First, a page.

IRP POLARIS English version

Inauguration of the POLARIS International research project :A Franco-Canadian collaboration based on expertise in optics and photonics

The new POLARIS International Research Project (IRP) was inaugurated on 20th April 2023 at the Advanced Research Complex of the University of Ottawa (uOttawa). This project strengthens the close links between the Hubert Curien Laboratory (CNRS / Jean Monnet University) and uOttawa’s Photonics Research Centre.

Over the next five years, POLARIS (“PhotOnique uLtrARapide pour l'Ingénierie des Surfaces”, ultrafast photonics for surface engineering) will enable the Hubert Curien Laboratory in France and uOttawa’s Photonics Research Centre to develop collaborative research in optics and photonics. The research teams in this new Franco-Canadian partnership are committed to combining their expertise and knowledge.


POLARIS extends five years of productive scientific collaboration between the two laboratories. “Since 2018, several joint scientific development areas have been identified, based on the recognised expertise of the two laboratories in surface engineering, the ultrafast dynamics of ultrashort laser processes, the modelling of laser-matter interaction, plasmonics, sensors for harsh environments and 3D optical systems,” says Florence Garrelie, Professor at Jean Monnet University and Director of the Hubert Curien Laboratory. “Two PhDs have been jointly supervised by our laboratories, involving numerous visits to both sites, and leading to several scientific publications in international conferences and journals.”

The cooperation initiated between the two laboratories has also generated innovative technical solutions. “The joint scientific initiatives launched by our institutions in 2018 have already been productive” confirms Pierre Berini, Director of uOttawa’s Photonics Research Centre and project leader on the Canadian side. “For example, a new biosensor concept using surface plasmons propagating on a gold diffraction grating has been developed. The sensor was built at the Hubert Curien Laboratory and implemented and tested in our uOttawa laboratories by Émilie Laffont, a joint doctoral student co-supervised by Yves Jourlin and Nicolas Crespo-Monteiro from the Hubert Curien Laboratory.”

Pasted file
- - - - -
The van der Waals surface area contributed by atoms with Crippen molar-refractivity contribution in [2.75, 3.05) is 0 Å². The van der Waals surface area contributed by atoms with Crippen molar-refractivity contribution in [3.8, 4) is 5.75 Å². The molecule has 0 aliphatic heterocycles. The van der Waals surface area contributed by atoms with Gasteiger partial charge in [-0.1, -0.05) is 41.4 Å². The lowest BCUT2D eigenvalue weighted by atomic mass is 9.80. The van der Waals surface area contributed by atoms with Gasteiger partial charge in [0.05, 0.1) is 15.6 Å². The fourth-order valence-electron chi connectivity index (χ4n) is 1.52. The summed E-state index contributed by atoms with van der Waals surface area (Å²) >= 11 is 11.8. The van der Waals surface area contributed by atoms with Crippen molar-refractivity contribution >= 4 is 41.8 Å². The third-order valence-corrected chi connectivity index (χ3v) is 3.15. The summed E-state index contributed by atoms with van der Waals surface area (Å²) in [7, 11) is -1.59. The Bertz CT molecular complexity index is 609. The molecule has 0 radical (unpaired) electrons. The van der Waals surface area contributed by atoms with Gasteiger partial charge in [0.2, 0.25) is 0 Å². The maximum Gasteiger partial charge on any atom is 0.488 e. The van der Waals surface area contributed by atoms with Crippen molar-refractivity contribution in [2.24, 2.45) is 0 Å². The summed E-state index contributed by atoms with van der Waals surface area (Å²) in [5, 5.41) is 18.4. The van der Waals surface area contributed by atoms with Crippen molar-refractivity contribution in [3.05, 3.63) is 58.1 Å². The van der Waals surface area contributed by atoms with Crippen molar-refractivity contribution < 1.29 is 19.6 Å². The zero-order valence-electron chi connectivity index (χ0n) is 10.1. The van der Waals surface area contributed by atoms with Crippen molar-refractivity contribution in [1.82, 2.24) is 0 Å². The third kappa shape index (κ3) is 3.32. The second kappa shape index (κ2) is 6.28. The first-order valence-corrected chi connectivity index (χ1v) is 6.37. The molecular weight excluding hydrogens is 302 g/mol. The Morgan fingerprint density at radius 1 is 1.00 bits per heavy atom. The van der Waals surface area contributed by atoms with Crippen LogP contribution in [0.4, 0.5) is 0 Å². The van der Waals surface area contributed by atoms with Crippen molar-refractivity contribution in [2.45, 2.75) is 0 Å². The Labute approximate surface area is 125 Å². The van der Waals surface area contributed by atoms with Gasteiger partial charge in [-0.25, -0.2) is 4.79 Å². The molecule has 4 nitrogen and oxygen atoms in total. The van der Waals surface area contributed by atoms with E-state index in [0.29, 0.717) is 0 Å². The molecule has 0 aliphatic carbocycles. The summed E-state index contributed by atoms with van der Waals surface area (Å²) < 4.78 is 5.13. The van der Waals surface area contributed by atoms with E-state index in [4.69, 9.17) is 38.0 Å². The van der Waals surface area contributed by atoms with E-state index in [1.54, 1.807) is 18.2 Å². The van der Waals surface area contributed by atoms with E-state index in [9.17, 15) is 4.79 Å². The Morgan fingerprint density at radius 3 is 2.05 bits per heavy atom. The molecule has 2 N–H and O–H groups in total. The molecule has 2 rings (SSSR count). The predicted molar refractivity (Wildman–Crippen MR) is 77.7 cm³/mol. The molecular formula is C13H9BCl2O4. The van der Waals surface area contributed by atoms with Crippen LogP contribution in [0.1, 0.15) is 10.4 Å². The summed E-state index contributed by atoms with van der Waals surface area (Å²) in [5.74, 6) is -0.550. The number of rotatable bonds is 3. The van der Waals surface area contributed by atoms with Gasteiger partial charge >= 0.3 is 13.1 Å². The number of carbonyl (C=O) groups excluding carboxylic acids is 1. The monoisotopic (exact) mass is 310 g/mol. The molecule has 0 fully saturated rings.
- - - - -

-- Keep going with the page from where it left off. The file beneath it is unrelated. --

The certification of POLARIS as an International Research Project by the CNRS recognises the scientific quality of the research partnership led by the Hubert Curien Laboratory and the Photonics Research Centre since 2018. Funding has been provided by the CNRS and the two partner universities in order to support the POLARIS project until 2027.


“The aim of awarding CNRS IRP status to this collaboration is to pursue and strengthen fundamental, cutting-edge research, on photonics for surface and materials engineering, with a view to applications in the fields of sensors, energy and security,” explains Florence Garrelie.

“The POLARIS project will enable us to expand these activities and launch new ones, while growing the research team,” adds Pierre Berini. The Director of the Photonics Research Centre stresses the importance for the partners to earmark funding for the IRP, in particular to support student mobility between the two laboratories. “The funding of student exchanges, as facilitated by the POLARIS project particularly for joint doctoral students, is essential to the expansion of our already productive collaboration.”

POLARIS will enable the Hubert Curien Laboratory and the Photonics Research Centre to pursue a successful Franco-Canadian collaboration in carefully targeted fundamental research areas:

  • Structural and chemical functionalisation of surfaces using ultrashort laser pulses
  • Observation and simulation of the dynamics of matter
  • Development of plasmonic biosensors using surface photolithography and magneto-optical modulation
  • Development of fibre optic sensors for harsh environments


“Through these four axes, light will be exploited as a manufacturing process, a means of ultrarapid diagnosis, a means of biological detection and for communication purposes,” explains Jean-Philippe Colombier, Professor at Jean Monnet University, member of the Hubert Curien Laboratory and project leader on the French side. Additionally, as Pierre Berini emphasises, these are “topics where fundamental research is feeding into applications that will potentially be of strategic industrial interest in France and Canada”.

The POLARIS IRP is a fertile environment in which to launch new jointly supervised PhDs. The research work undertaken by jointly supervised doctoral students will play an active role in perpetuating the strong scientific cooperation that exists between France and Canada.

“New student exchanges are already planned, and new jointly supervised PhDs drawing on the results of our shared research are envisaged,” enthuses Pierre Berini.

With the inauguration of this new International Research Project, uOttawa has become one of the hubs for CNRS cooperation in Canada. In addition to POLARIS, it hosts the JIN (Joint Institute for Neuromuscular Research) IRP in partnership with Claude Bernard Lyon 1 University and INSERM (the French National Institute of Health and Medical Research). The University of Ottawa also hosts an international research network, the APOLIMER IRN, specialized in marine governance and policy, structured between the CNRS-Sciences Po Centre for Political Research of Sciences Po, (CEVIPOF), University of Hawaii at Mānoa (Center for Pacific Islands Studies) and University of Ottawa (Centre for Environmental Law and Global Sustainability).

Article written by the CNRS

> Read this publication in the DNA newsletter of the CNRS of North America

Publié le 8 juin 2023